The world we live in is changing at a higher rate of speed every single day. Cars are driving themselves, wars are being waged exclusively in cyberspace, Donald Trump is running for President, and could conceivably win. Things are getting weird, and, given the current trajectory, it looks like they’re only going to get weirder. But one of the hands-down strangest—and probably most terrifying—technological developments over the last decade is the widespread use of drone technology.

The government uses them (and has been using them for over a decade) to patrol our skies and “keep us safe” from things like terrorism and foreign enemies, and they’re even using drones at an alarming rate to attack and kill our enemies abroad. Hobbyists all over the country are using them to perform nimble aerial maneuvers, spy on their neighbors, and have fun in their local parks. Hollywood production companies and corporate America are in on the fun, too.

It’s not the least bit unreasonable to say that drones are affecting almost every aspect of our day-to-day lives. But there’s so much more to this story than what meets the eye.


When it comes to U.S. soil, drones are becoming more and more prevalent in our everyday lives, and many of us don’t even know it. Our federal government actively uses drones for surveillance and research and development missions.

The FBI has come clean about their use of drones on U.S. soil for non-military surveillance missions for over a decade. They even made a small list of highlighted incidences of domestic military drone use on public and federal lands. Many of the events on the list indicate the drones were used to assist with things like search and rescue missions and to help in emergency natural disaster situations.

Unfortunately, there’s no real way of telling how in-depth our government’s use of drones is. An unnamed law enforcement official told CNN in 2012—some time before drone use became increasingly prevalent in domestic use—that the government had used drones on American soil roughly a dozen times, but the list provided by the FBI only listed nine of the dozen or so events. In that very CNN story, a letter written to Sen. Rand Paul is referenced, where the FBI confesses to using drones in the well-reported Alabama hostage situation involving Jimmy Lee Dykes.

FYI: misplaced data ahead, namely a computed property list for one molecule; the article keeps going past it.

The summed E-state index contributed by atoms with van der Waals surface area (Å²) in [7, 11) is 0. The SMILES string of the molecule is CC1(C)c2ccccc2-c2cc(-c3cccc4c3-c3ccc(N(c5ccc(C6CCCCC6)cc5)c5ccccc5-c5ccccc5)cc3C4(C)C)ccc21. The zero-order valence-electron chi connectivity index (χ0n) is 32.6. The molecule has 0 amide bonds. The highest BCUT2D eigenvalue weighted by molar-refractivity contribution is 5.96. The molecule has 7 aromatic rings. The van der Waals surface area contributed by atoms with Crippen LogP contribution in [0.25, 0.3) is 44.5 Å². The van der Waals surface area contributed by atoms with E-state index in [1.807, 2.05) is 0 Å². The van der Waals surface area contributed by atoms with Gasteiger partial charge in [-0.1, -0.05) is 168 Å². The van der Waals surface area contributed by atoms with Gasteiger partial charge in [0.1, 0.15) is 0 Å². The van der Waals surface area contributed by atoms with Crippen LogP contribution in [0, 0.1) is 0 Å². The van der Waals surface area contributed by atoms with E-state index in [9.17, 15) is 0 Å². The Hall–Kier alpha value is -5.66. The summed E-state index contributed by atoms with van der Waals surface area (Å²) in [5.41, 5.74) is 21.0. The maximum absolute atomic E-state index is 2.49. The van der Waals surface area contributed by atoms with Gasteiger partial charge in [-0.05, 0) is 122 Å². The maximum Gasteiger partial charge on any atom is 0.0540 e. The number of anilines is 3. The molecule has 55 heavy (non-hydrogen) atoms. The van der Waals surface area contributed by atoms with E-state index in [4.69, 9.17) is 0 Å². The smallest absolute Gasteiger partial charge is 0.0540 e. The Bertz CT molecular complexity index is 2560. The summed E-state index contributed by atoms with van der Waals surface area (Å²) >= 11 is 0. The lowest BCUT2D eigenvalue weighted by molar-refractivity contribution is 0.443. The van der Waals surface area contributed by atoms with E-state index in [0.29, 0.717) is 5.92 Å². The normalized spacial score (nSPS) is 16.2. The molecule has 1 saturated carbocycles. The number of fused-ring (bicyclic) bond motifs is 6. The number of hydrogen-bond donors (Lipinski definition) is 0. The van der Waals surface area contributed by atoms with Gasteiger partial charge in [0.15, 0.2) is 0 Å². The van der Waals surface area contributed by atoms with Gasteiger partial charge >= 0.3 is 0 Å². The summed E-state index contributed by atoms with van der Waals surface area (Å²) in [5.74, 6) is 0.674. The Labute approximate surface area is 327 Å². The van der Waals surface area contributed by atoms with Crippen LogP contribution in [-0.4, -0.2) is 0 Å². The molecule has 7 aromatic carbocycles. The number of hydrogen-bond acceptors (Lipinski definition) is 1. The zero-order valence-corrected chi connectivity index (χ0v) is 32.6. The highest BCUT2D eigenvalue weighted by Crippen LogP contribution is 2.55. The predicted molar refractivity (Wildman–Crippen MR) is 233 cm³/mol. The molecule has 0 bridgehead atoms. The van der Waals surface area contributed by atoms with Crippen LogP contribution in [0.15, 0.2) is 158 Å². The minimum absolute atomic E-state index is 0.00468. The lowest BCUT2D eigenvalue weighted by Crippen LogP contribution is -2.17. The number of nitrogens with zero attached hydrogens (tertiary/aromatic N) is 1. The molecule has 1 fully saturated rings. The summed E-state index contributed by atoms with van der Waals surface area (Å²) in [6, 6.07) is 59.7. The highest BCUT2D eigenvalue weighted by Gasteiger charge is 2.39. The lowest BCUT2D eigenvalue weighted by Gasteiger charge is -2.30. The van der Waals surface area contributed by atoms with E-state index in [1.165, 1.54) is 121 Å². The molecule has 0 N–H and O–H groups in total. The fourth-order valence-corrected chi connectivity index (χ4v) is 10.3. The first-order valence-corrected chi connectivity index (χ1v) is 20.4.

In 2013, it was heavily speculated—but never confirmed—that the government was using drones to track Christopher Dorner, a disgruntled former LAPD officer who went on a shooting rampage. After an 11-day manhunt, Dorner was eventually cornered and killed at a cabin near Big Bear Lake, California. Former FBI Director Robert Mueller confirmed the information in a 2013 Congressional oversight hearing, where he curtly said, “[They’re] very seldom used and generally used in a particular incident where you need the capability.” That was that.

If you visit the U.S. Department of Defense’s (DoD) website on “Unmanned Aircraft Systems”—a fancy phrase for drones—it explicitly states that they can’t simply do whatever they want with the technology. In order for drones to operate, “the Department of Defense is required to obtain a Certificate of Waiver or Authorization from the Federal Aviation Administration.”

Phew. Sounds like we’re all safe, right? Well, not quite. The DoD website also confirms that there are over 11,000 drones in service “in support of domestic training events and overseas contingency missions” in the U.S. just last week, Edward Snowden posted a blog post announcing the U.S.’s large interest in deploying solar-powered surveillance drones that could stay in the sky for weeks, and surgically follow citizens’ every moves.